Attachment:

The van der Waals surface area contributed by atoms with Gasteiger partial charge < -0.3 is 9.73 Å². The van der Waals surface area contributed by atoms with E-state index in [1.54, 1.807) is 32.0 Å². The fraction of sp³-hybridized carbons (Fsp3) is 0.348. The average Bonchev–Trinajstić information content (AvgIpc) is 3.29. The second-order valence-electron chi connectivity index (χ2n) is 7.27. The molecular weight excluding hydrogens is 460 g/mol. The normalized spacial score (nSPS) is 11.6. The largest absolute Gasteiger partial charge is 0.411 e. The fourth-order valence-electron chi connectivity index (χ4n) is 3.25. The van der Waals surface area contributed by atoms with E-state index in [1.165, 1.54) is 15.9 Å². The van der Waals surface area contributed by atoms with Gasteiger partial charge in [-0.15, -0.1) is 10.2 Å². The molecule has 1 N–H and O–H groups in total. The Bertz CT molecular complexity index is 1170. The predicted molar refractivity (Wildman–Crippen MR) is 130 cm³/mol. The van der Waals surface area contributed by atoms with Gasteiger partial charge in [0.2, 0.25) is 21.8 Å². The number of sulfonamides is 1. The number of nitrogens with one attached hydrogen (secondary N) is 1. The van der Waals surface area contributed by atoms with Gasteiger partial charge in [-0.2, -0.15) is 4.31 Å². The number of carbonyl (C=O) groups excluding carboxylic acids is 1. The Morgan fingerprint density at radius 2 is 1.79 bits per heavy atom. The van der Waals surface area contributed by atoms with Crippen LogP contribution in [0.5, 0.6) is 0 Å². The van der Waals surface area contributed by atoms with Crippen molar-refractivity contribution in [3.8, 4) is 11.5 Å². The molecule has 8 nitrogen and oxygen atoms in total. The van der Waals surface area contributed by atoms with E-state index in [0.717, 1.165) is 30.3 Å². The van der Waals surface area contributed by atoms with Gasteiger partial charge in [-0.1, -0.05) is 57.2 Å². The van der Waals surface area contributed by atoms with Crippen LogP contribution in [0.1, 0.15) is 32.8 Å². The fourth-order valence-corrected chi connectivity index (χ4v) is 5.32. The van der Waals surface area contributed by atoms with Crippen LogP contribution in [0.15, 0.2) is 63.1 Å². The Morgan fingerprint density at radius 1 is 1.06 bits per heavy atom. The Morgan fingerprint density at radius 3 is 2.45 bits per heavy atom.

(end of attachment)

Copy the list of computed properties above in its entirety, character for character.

The van der Waals surface area contributed by atoms with Gasteiger partial charge < -0.3 is 9.73 Å². The van der Waals surface area contributed by atoms with E-state index in [1.54, 1.807) is 32.0 Å². The fraction of sp³-hybridized carbons (Fsp3) is 0.348. The average Bonchev–Trinajstić information content (AvgIpc) is 3.29. The second-order valence-electron chi connectivity index (χ2n) is 7.27. The molecular weight excluding hydrogens is 460 g/mol. The normalized spacial score (nSPS) is 11.6. The largest absolute Gasteiger partial charge is 0.411 e. The fourth-order valence-electron chi connectivity index (χ4n) is 3.25. The van der Waals surface area contributed by atoms with E-state index in [1.165, 1.54) is 15.9 Å². The van der Waals surface area contributed by atoms with Gasteiger partial charge in [-0.15, -0.1) is 10.2 Å². The molecule has 1 N–H and O–H groups in total. The Bertz CT molecular complexity index is 1170. The predicted molar refractivity (Wildman–Crippen MR) is 130 cm³/mol. The van der Waals surface area contributed by atoms with Gasteiger partial charge in [0.2, 0.25) is 21.8 Å². The number of sulfonamides is 1. The number of nitrogens with one attached hydrogen (secondary N) is 1. The van der Waals surface area contributed by atoms with Gasteiger partial charge in [-0.2, -0.15) is 4.31 Å². The number of carbonyl (C=O) groups excluding carboxylic acids is 1. The Morgan fingerprint density at radius 2 is 1.79 bits per heavy atom. The van der Waals surface area contributed by atoms with Crippen LogP contribution in [0.5, 0.6) is 0 Å². The van der Waals surface area contributed by atoms with Crippen molar-refractivity contribution in [3.8, 4) is 11.5 Å². The molecule has 8 nitrogen and oxygen atoms in total. The van der Waals surface area contributed by atoms with E-state index in [0.717, 1.165) is 30.3 Å². The van der Waals surface area contributed by atoms with Gasteiger partial charge in [-0.1, -0.05) is 57.2 Å². The van der Waals surface area contributed by atoms with Crippen LogP contribution in [0.1, 0.15) is 32.8 Å². The fourth-order valence-corrected chi connectivity index (χ4v) is 5.32. The van der Waals surface area contributed by atoms with Crippen LogP contribution in [0.15, 0.2) is 63.1 Å². The Morgan fingerprint density at radius 1 is 1.06 bits per heavy atom. The Morgan fingerprint density at radius 3 is 2.45 bits per heavy atom.